Jason Bourgeois

IP Portfolio Manager

Read Part I

Small businesses fail. They do it all the time, it is an expected part of the entrepreneurial ecosystem. Many of these businesses are in low-tech areas; the failure of these businesses leaves the owners with little or nothing to show for their efforts. For the owners of fledgling high-tech businesses, though, sometimes there is a ray of light shining in the darkness. Their patent portfolio is often times one, if not the only, salvageable asset of the company. From this point forward, I will refer to these companies as “formerly practicing entities”. The allure of a high-tech start up is that they are often based around a highly innovative and hugely beneficial concept. The downfall of many, however, is that basing a new company on a single idea is very risky and often very expensive. The rate of failure of such companies has been variously pegged at between 75 and 90%. In hopes of mitigating this risk, these companies will often seek patent protection for their inventions. Sometimes the goal is to drive up the asking price for potential acquirers. Others seek to produce assets (IP Rights) that can be sold or licensed in lieu of a direct revenue stream if, perhaps , their first product is many years off. Regardless of the reason, the patents are often the only thing left when the company goes under.

Adrift and without apparent recourse, the owners of the now defunct company may see competitors who have implemented and exploited their (the patent owners) contribution to the industry and are now profiting from the innovator’s demise. Were they to enforce their rights, they would be labeled “patent trolls”. How can a company that was once operating in the marketplace and was forced out, by unjust and unfair means mind you, now be morally derelict for seeking recompense from those that harmed it and those that profited from that harm? The answer the companies that have profited most from this parasitism, large powerful groups, have directed the dialog of the patent space to their benefit. Formerly practicing entities have been demonized by large corporations. For years, these corporations have pushed the United States patent system away from its intended purpose towards one that actively discourages small businesses from competing in the marketplace. This has been coupled with a PR campaign to malign any company that enforces its intellectual property while not actively participating in the marketplace. The climb up the entrepreneurial ladder is tough enough, society does not benefit from a policy that now retracts the ladder from current and future entrepreneurs.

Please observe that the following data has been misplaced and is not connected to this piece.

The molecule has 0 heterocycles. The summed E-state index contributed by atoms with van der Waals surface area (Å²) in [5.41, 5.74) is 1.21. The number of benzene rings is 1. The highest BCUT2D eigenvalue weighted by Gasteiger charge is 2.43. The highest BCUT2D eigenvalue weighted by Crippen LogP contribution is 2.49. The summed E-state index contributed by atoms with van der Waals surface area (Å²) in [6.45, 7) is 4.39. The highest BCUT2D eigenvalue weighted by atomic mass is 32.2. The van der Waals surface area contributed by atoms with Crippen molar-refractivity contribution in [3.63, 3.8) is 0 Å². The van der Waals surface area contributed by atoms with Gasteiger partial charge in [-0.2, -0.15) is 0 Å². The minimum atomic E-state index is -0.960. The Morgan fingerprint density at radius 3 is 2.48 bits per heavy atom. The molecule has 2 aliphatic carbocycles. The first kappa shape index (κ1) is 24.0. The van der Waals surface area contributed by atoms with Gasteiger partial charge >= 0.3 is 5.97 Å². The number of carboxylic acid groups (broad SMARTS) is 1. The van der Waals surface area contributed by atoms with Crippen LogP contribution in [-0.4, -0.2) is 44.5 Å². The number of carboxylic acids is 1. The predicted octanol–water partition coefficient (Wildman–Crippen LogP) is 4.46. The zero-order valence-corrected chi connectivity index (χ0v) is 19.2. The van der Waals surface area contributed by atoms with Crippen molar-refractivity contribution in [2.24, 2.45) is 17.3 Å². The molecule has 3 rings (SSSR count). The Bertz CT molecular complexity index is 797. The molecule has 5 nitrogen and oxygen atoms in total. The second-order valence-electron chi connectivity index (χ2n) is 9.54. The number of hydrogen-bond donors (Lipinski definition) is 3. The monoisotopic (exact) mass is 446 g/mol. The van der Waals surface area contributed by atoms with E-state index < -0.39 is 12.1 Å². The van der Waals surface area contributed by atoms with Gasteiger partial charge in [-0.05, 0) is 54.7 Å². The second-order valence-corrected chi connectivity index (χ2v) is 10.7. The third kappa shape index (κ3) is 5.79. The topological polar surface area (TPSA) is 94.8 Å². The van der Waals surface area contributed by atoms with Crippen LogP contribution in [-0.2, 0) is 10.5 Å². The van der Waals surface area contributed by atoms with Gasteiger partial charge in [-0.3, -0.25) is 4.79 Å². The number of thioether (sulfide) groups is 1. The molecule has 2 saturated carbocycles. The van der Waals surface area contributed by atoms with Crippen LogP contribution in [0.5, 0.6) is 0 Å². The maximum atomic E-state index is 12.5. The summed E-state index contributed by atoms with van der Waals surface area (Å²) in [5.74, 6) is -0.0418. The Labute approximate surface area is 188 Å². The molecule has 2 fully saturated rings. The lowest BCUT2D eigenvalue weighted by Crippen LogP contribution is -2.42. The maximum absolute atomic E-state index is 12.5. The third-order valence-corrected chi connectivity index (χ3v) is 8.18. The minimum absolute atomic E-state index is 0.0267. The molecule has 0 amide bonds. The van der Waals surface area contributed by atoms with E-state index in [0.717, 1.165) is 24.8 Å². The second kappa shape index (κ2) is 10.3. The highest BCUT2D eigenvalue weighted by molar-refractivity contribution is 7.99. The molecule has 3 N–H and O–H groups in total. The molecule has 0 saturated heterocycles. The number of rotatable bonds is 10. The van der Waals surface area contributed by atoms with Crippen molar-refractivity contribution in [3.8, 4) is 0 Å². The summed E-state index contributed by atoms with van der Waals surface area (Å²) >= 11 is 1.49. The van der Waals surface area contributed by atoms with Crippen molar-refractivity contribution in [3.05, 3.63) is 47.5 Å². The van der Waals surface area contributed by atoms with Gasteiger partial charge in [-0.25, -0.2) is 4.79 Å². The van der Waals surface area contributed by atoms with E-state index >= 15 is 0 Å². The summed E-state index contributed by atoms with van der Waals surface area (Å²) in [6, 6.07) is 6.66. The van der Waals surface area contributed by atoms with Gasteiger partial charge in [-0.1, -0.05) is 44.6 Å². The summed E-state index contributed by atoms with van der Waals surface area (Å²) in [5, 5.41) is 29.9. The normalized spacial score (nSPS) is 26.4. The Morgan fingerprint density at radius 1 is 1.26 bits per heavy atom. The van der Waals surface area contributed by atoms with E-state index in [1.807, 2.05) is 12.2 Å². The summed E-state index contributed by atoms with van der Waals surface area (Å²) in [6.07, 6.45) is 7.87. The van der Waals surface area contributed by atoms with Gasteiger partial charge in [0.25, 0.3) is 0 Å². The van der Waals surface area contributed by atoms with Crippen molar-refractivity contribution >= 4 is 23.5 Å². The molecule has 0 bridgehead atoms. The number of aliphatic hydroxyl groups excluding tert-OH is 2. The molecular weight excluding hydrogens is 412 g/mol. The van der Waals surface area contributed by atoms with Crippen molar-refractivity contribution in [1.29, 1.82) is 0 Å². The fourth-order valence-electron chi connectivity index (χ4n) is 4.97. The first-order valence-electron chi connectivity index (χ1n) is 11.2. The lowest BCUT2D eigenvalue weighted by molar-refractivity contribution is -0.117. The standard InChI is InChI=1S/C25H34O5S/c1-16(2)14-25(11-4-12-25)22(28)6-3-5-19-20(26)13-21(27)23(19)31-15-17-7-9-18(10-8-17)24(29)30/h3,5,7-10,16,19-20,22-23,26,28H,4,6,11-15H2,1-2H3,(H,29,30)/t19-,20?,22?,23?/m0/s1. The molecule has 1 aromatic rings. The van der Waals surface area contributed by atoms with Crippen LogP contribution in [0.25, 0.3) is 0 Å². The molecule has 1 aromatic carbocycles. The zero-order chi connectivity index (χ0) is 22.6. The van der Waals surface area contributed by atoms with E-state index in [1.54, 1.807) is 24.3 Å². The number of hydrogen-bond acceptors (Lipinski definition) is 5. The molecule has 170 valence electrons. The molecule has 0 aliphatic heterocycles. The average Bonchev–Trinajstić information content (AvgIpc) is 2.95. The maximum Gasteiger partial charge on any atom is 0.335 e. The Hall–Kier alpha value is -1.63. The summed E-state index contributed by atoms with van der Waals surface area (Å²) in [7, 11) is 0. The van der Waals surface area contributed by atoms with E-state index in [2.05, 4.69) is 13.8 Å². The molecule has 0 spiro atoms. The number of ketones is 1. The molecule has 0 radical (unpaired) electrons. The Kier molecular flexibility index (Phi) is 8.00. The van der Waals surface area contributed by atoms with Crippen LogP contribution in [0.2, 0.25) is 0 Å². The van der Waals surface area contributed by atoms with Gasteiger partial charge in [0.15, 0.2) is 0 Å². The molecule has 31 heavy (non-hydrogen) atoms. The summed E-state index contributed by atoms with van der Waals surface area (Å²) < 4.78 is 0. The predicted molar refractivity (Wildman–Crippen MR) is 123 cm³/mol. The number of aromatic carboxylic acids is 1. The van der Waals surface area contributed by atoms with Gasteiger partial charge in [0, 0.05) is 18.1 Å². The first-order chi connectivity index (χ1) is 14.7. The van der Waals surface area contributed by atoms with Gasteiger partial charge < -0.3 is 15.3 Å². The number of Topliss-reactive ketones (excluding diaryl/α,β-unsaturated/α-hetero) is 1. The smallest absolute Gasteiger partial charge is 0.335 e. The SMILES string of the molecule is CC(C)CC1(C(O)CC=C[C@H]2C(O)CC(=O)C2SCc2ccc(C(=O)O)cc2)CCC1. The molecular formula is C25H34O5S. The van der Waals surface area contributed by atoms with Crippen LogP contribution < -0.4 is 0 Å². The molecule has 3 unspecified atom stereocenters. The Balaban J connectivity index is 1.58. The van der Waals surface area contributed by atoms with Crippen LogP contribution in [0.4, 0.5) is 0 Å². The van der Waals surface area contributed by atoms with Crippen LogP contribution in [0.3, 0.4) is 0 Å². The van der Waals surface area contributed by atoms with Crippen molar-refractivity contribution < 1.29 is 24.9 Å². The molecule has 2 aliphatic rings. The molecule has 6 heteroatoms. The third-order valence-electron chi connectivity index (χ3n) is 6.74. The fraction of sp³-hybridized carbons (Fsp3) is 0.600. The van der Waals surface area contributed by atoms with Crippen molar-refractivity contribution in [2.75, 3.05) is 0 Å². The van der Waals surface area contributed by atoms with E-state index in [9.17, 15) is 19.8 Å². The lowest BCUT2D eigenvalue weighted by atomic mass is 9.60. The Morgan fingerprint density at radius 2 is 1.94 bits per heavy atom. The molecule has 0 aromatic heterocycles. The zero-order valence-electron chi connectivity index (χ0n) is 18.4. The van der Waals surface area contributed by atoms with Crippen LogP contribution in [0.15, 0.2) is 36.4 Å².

So, what is a formerly practicing entity to do with their IP? If they believe they were not simply out-competed and that their IP rights were violated, they should seek to enforce those rights. The hypothetical above is not conjecture, it is the story of many of our clients. We have worked with inventors in this situation since the founding of our group. We provide a total monetization solution: licensing, sale, and litigations support. We provide top notch analysis by working with industry professionals and we have decades of experience leveraging assets others have trampled over.


Categories Opinions and Analysis

Post Author: Jason Bourgeois